The display in LBL was something very different: explosive power late in the race, on a climb that averages 11%, that was severe enough to put almost everyone (and we're talking serious climbing pedigree here) in trouble.

Whatever the case may be, that's definitely a new thing we all witnessed from Jungels.

As far as Woods goes - who's to say how clean/unclean he is, but him riding well in the Ardennes shows nothing new at all. It's exactly his terrain, he's exactly the kind of rider I would expect to be up there on 11% climbs.



This is where we differ then. He got nearly all of his gap on the descent and the flat. They're back together when they start descending Roche aux Faucons, Jungels goes and they just watch him. There was no co-operation, I think Dan Martin and Wellens were the most active chasers, And Ala just shut them down and killed it. Jungels lost nearly 30 seconds on Saint Nicolas, they just gave him too much time on a bunch that didn't want to work together.

It was a TT effort, a couple of minutes of pain followed by a TT effort from a massive TTer who had been anonymous all day. The reduced bunch didn't want to chase, probably because they thought he wouldn't make it, but that, combined with the few attacks that were made being chased down by other favourites (except Vanendert who again they probably felt wouldn't make it, and didn't) meant a seriously talented TTer got a big enough gap to win.


It's a brilliant performance, but from a 25 year old with his palmares, on that team in a race with those tactics I really don't think this performance makes him any more suspicious.


Well I watched the climb again - and grant you some of what you're saying. There's certainly no doubt that he opened and maintained the gap with a tt effort.

The explosive (and short lived) attack was made by Gilbert; Henao and a few others chase him, and then Jungels chases them and ends up in front near the top.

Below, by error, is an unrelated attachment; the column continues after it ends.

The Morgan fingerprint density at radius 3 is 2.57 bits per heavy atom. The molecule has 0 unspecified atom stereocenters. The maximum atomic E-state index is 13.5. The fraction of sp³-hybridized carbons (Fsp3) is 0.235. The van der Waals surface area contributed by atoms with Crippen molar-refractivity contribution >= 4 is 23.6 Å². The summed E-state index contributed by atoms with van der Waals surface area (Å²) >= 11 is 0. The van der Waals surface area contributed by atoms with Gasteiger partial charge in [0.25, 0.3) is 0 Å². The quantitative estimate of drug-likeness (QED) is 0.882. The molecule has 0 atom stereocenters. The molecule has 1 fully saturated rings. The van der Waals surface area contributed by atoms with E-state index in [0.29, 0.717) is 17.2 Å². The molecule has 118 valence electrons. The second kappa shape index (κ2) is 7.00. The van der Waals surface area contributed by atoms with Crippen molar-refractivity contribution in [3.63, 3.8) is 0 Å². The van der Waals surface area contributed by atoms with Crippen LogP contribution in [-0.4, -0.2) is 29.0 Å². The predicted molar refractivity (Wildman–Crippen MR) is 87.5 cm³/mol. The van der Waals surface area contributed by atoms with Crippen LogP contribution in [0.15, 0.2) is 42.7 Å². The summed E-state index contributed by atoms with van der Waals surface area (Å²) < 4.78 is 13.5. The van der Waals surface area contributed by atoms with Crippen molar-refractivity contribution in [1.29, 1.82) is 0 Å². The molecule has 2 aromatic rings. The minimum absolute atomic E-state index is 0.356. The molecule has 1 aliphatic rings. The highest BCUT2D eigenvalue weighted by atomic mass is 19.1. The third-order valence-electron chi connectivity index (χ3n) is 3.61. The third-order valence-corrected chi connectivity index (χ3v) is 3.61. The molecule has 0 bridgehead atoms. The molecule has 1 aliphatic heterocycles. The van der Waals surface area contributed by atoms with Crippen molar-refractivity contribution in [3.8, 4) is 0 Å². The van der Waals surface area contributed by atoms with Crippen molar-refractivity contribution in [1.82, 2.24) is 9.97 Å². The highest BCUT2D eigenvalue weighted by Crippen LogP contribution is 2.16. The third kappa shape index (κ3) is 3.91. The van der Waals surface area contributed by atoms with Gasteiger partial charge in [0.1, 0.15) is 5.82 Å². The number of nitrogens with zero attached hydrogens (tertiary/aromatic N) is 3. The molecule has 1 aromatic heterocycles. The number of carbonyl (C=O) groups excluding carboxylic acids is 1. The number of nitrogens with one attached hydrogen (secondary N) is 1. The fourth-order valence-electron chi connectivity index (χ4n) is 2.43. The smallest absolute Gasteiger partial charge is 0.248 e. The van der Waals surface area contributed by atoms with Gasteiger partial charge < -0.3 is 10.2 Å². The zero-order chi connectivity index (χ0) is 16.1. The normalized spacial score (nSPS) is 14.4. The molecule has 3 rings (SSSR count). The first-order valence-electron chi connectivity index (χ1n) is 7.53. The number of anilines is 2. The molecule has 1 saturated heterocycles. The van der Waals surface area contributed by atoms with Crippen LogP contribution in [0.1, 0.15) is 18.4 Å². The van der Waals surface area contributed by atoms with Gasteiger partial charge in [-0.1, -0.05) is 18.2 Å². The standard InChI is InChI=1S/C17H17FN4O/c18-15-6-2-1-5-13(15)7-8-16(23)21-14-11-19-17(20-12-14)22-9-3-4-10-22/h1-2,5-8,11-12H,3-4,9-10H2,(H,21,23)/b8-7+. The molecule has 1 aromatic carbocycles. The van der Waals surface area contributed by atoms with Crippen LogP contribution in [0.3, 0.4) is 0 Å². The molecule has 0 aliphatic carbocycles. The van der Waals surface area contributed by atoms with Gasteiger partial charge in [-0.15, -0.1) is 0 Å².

So it's true that didn't really split the race on the climb. It's more the case that he was one of the very few to make the split. Nonetheless, quite a lot of explosive power exhibited there.

But maybe I'm making too much of that....
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Re: Re:

26 Apr 2018 10:45

The Hegelian wrote:
King Boonen wrote:
The Hegelian wrote:
King Boonen wrote:Bob Jungels is 25 and rides for possibly what is consistently the best classic team of the last few generations. Before he rode for QS he was at Trek with guys like Devolder and Cancellara above him. Expecting to find performances exactly indicative of his ability is tough, considering he's obviously played a supporting role for his whole career so far when he has raced the big one-day races.

I seem to remember him doing a lot of work on the front of the group Valverde won his Giro stage from in 2016 and we shouldn't forget that he has twice won the young rider classification in the Giro, beating Adam Yates and Davide Formolo last year, two men who have been championed as future monument winners. Yes, Jungels is massive in the TT, but you don't do well in the Giro on TT ability alone.

Doesn't mean he isn't doping, but I do think a decent result was expected from him.